University of Delaware is the latest of the high-learning institutions in the US to have been hit with a cyber attack that resulted in a data breach.
According to a notification posted by the University administration, the names, addresses, Social Security numbers and employee identification numbers (UD IDs) of some 72,000 current and past employees have been compromised.
“The cyberattack occurred on or about July 17, 2013,” the University shared on its IT Security Response website, and they discovered it on July 22 during routine systems maintenance.
In the notification they shared that the attacker(s) managed to breach one of the University’s systems by taking advantage of a vulnerability in unnamed software acquired from a vendor.
Delaware Online reported that the software in question was Struts 2, an open-source web application framework for creating Java web applications, which the University used on one of its servers that hosted business functions.
The same server also apparently hosts a payment system for students, but the investigation into the breach has so far not discovered that personal and/or financial information belonging to students was compromised.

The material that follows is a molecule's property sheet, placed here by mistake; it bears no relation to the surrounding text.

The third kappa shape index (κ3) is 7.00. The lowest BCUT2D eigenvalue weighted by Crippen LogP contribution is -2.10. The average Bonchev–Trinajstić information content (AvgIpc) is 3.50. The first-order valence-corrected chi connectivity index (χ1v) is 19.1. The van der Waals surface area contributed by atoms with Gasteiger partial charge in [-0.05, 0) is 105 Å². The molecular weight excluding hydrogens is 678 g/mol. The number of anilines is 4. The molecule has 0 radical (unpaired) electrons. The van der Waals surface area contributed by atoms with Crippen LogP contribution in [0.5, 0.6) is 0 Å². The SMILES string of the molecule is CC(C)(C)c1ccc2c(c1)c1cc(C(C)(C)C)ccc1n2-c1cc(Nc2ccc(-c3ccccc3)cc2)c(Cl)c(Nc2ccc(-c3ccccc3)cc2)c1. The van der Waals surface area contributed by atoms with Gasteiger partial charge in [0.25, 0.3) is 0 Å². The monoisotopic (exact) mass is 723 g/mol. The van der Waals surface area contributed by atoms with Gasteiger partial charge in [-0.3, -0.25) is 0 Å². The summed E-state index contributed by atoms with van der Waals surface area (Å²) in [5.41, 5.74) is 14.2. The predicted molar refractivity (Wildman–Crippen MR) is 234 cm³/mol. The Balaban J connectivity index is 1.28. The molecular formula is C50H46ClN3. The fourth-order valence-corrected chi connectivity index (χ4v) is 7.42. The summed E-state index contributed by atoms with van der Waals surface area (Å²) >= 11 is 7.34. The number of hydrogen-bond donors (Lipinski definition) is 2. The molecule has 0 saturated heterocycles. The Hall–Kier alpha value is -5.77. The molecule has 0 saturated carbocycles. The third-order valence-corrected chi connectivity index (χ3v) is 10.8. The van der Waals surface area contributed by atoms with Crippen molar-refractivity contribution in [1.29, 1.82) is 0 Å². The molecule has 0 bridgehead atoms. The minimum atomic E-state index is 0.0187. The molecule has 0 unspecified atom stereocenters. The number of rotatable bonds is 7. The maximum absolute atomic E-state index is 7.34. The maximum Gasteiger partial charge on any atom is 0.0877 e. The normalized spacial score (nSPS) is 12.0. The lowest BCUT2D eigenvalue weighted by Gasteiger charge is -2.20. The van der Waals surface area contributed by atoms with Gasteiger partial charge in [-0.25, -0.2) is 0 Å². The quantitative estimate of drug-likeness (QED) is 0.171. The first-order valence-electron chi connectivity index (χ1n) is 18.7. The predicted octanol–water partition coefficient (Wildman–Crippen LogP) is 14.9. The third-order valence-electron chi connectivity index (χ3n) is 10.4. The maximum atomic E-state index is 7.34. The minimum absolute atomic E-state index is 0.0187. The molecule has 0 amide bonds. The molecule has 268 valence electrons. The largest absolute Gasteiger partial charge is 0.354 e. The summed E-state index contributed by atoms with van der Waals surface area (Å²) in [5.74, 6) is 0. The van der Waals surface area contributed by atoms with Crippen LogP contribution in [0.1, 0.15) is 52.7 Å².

The University has, naturally, notified the FBI of the breach, and is working with them and cybersecurity firm Mandiant to discover the extent of the breach and to shore up their defenses against future ones. They have also shared that “several dozen other companies, agencies, and organizations have also been subjected to attacks taking advantage of the same software vulnerability.”
The University has already sent notification letters to all who were affected, complete with instructions on how to enroll in the three-year-long credit monitoring program by Kroll Advisory Solutions which has been paid for by the University.
“The University will not contact you and ask to confirm any of your personal information. If an unknown person contacts you and claims that he or she can help you if you would just confirm your personal information, do not surrender any information. No one from the University, Kroll Advisory Solutions or any other reputable organization will contact you to request your personal information,” they also warned.